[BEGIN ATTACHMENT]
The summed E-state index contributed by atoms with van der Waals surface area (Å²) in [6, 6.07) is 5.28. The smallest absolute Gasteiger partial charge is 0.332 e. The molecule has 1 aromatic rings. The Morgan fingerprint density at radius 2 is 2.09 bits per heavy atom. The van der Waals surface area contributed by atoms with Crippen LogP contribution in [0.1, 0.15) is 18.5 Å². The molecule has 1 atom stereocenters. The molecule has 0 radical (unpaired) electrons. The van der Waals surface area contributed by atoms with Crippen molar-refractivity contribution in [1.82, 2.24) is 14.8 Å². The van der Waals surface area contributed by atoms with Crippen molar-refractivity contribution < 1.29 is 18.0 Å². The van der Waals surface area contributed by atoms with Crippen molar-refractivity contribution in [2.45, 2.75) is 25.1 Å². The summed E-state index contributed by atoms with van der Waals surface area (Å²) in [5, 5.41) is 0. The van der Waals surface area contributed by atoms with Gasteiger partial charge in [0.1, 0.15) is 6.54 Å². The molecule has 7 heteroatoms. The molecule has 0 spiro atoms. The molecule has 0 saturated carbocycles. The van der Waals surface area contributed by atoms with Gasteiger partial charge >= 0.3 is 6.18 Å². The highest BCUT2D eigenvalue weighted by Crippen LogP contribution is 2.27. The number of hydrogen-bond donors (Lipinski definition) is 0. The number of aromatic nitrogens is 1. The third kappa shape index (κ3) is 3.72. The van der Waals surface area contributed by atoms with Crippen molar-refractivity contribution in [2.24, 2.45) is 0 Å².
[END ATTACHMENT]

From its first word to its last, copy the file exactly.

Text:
The summed E-state index contributed by atoms with van der Waals surface area (Å²) in [6, 6.07) is 5.28. The smallest absolute Gasteiger partial charge is 0.332 e. The molecule has 1 aromatic rings. The Morgan fingerprint density at radius 2 is 2.09 bits per heavy atom. The van der Waals surface area contributed by atoms with Crippen LogP contribution in [0.1, 0.15) is 18.5 Å². The molecule has 1 atom stereocenters. The molecule has 0 radical (unpaired) electrons. The van der Waals surface area contributed by atoms with Crippen molar-refractivity contribution in [1.82, 2.24) is 14.8 Å². The van der Waals surface area contributed by atoms with Crippen molar-refractivity contribution < 1.29 is 18.0 Å². The van der Waals surface area contributed by atoms with Crippen molar-refractivity contribution in [2.45, 2.75) is 25.1 Å². The summed E-state index contributed by atoms with van der Waals surface area (Å²) in [5, 5.41) is 0. The van der Waals surface area contributed by atoms with Gasteiger partial charge in [0.1, 0.15) is 6.54 Å². The molecule has 7 heteroatoms. The molecule has 0 spiro atoms. The molecule has 0 saturated carbocycles. The van der Waals surface area contributed by atoms with Gasteiger partial charge >= 0.3 is 6.18 Å². The highest BCUT2D eigenvalue weighted by Crippen LogP contribution is 2.27. The number of hydrogen-bond donors (Lipinski definition) is 0. The number of aromatic nitrogens is 1. The third kappa shape index (κ3) is 3.72. The van der Waals surface area contributed by atoms with Crippen molar-refractivity contribution in [2.24, 2.45) is 0 Å².